Talented Retirees Give Back to the Community

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A group of retired construction and mason workers in the Mekong Delta are volunteering their time and skills to make critical infrastructure improvements in their communities.

Known as the Lai Vung Bridge Construction Team, the men range in age from 50-80+ and are putting their years of work experience to good use by building bridges, roads, reinforcing walkways and bike paths in the district, all for free.

With a passion for helping others, the group formed in 2008 with a few dozen elderly farmers who saw the need for improvements to roads and bridges over crisscrossing streams and rivers where school children and pedestrians walked every day. The team now has a membership of more than 115 men who work tirelessly to construct bridges and streets throughout the Mekong Delta without receiving any salary.

Under the blazing mid-April sun, the team members were briskly performing delegated tasks at the construction site of the Ba Dia Bridge in Tan Hoa Commune. “The new bridge will be put to use in over one month, allowing trucks ready access to local farms for farmers to deliver their crops to market. Local farmers will no longer sell their produce at low prices due to transport hurdles,” said Vo Van Loc, head of the team.

“Travel to, from and within Lai Vung was particularly difficult years ago, as makeshift wooden and bamboo bridges over intersecting streams and rivers were a major deterrent to locals and students,” Loc explained the reason for setting up the team.

Huynh Van Dung, a seasoned member, said he and the others have grown ‘addicted’ to the job, as they feel uneasy if they do not work at the construction sites every few days. “Many members cover a long distance to the sites every day without a single complaint, as the sooner the bridges are complete and open to traffic, the more residents will benefit,” Dung shared.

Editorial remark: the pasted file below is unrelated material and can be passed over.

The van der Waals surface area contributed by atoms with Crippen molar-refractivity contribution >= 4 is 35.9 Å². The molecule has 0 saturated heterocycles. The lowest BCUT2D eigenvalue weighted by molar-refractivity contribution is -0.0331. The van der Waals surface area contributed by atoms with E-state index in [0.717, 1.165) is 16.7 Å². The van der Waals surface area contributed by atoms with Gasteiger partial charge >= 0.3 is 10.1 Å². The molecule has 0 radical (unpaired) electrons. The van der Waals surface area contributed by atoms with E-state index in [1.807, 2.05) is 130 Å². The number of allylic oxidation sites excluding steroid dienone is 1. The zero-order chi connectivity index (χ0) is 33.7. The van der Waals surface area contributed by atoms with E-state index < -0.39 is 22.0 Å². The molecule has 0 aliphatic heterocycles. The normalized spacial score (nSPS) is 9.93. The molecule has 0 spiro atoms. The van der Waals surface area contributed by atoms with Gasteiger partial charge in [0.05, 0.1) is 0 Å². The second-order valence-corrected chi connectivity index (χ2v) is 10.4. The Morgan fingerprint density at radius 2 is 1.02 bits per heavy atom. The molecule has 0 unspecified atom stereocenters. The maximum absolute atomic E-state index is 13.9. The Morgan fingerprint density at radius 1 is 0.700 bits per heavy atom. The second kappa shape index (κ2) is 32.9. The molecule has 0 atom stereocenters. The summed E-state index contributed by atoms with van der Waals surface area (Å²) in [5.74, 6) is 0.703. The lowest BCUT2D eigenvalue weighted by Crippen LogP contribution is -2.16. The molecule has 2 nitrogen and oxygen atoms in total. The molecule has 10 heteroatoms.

“Their jubilation is also ours,” he added.

In the early days, the team built only wooden and concrete bridges with a loading capacity of under 1.5 metric tons due to limited funding and inadequate civil engineering expertise. As they have gradually gained more construction experience and more philanthropists have joined the cause, the team has taken on larger-capacity bridges which allow trucks to get through easily.

Several physically challenged people have also joined the squad. Nguyen Van Khoe, an Agent Orange victim, has been on the team for several years. Unable to take on arduous tasks, he opts for tasks such as running errands, delivering supplies, and bringing food and refreshments to the team members.

Cao Trong Danh, chief of the Lai Vung People’s Committee Office, said the construction team has helped improve the locality’s traffic infrastructure significantly. “The senior members have put forth a lot of effort and sweat to build technically ensured walkways and complete them to everyone’s delight. Thanks to their hard work, dwellers in remote areas can now travel and do business with ease, which has given a boost to the local economy,” he noted.

The masons perform their work to the highest standards, with a hardworking attitude, devotion and true community spirit, leaving
a legacy of craftsmanship and goodwill in their communities.

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